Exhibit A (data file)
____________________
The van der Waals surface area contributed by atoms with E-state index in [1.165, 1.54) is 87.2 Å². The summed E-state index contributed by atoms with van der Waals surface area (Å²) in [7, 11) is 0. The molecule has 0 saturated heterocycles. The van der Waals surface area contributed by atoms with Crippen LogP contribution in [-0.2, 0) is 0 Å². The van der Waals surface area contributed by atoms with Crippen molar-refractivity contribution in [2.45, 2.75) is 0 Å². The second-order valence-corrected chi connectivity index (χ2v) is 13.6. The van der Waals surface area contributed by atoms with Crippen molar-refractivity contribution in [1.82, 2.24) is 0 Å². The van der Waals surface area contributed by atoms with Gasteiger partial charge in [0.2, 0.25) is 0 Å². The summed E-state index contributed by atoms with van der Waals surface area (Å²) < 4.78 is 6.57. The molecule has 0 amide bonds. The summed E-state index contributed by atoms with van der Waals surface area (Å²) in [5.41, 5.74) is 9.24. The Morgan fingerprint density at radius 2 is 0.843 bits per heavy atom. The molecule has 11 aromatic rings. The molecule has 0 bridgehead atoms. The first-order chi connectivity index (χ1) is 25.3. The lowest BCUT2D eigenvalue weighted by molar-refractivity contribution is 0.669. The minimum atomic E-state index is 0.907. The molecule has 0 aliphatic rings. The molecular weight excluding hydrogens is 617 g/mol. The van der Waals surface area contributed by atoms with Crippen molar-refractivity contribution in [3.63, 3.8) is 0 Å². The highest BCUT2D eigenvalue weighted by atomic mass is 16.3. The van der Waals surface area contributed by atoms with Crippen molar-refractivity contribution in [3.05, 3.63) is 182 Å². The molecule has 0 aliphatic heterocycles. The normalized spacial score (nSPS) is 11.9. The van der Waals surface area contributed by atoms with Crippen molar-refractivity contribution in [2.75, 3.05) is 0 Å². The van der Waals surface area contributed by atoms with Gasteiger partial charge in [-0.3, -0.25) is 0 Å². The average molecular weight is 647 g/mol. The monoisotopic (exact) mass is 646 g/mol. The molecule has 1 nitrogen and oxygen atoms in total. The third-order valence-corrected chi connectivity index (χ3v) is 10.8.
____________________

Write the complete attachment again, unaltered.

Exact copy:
The van der Waals surface area contributed by atoms with E-state index in [1.165, 1.54) is 87.2 Å². The summed E-state index contributed by atoms with van der Waals surface area (Å²) in [7, 11) is 0. The molecule has 0 saturated heterocycles. The van der Waals surface area contributed by atoms with Crippen LogP contribution in [-0.2, 0) is 0 Å². The van der Waals surface area contributed by atoms with Crippen molar-refractivity contribution in [2.45, 2.75) is 0 Å². The second-order valence-corrected chi connectivity index (χ2v) is 13.6. The van der Waals surface area contributed by atoms with Crippen molar-refractivity contribution in [1.82, 2.24) is 0 Å². The van der Waals surface area contributed by atoms with Gasteiger partial charge in [0.2, 0.25) is 0 Å². The summed E-state index contributed by atoms with van der Waals surface area (Å²) < 4.78 is 6.57. The molecule has 0 amide bonds. The summed E-state index contributed by atoms with van der Waals surface area (Å²) in [5.41, 5.74) is 9.24. The Morgan fingerprint density at radius 2 is 0.843 bits per heavy atom. The molecule has 11 aromatic rings. The molecule has 0 bridgehead atoms. The first-order chi connectivity index (χ1) is 25.3. The lowest BCUT2D eigenvalue weighted by molar-refractivity contribution is 0.669. The minimum atomic E-state index is 0.907. The molecule has 0 aliphatic rings. The molecular weight excluding hydrogens is 617 g/mol. The van der Waals surface area contributed by atoms with Crippen molar-refractivity contribution in [3.63, 3.8) is 0 Å². The highest BCUT2D eigenvalue weighted by atomic mass is 16.3. The van der Waals surface area contributed by atoms with Crippen molar-refractivity contribution in [3.05, 3.63) is 182 Å². The molecule has 0 aliphatic heterocycles. The normalized spacial score (nSPS) is 11.9. The van der Waals surface area contributed by atoms with Crippen molar-refractivity contribution in [2.75, 3.05) is 0 Å². The van der Waals surface area contributed by atoms with Gasteiger partial charge in [-0.3, -0.25) is 0 Å². The average molecular weight is 647 g/mol. The monoisotopic (exact) mass is 646 g/mol. The molecule has 1 nitrogen and oxygen atoms in total. The third-order valence-corrected chi connectivity index (χ3v) is 10.8.